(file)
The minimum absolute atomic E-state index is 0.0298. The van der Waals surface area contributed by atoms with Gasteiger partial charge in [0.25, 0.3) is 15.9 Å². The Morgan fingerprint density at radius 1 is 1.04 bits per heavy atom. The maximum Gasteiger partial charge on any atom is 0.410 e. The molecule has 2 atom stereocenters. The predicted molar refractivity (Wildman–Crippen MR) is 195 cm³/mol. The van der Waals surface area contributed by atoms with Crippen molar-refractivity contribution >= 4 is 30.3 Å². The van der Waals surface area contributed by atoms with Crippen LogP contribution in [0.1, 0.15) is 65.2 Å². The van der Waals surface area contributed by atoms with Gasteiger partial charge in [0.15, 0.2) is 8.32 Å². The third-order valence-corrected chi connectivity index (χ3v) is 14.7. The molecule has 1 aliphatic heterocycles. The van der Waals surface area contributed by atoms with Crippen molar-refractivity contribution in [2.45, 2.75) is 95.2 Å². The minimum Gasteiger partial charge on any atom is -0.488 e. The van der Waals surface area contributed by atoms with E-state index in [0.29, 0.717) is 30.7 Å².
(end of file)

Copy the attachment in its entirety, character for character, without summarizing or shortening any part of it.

The minimum absolute atomic E-state index is 0.0298. The van der Waals surface area contributed by atoms with Gasteiger partial charge in [0.25, 0.3) is 15.9 Å². The Morgan fingerprint density at radius 1 is 1.04 bits per heavy atom. The maximum Gasteiger partial charge on any atom is 0.410 e. The molecule has 2 atom stereocenters. The predicted molar refractivity (Wildman–Crippen MR) is 195 cm³/mol. The van der Waals surface area contributed by atoms with Crippen molar-refractivity contribution >= 4 is 30.3 Å². The van der Waals surface area contributed by atoms with Crippen LogP contribution in [0.1, 0.15) is 65.2 Å². The van der Waals surface area contributed by atoms with Gasteiger partial charge in [0.15, 0.2) is 8.32 Å². The third-order valence-corrected chi connectivity index (χ3v) is 14.7. The molecule has 1 aliphatic heterocycles. The van der Waals surface area contributed by atoms with Crippen molar-refractivity contribution in [2.45, 2.75) is 95.2 Å². The minimum Gasteiger partial charge on any atom is -0.488 e. The van der Waals surface area contributed by atoms with E-state index in [0.29, 0.717) is 30.7 Å².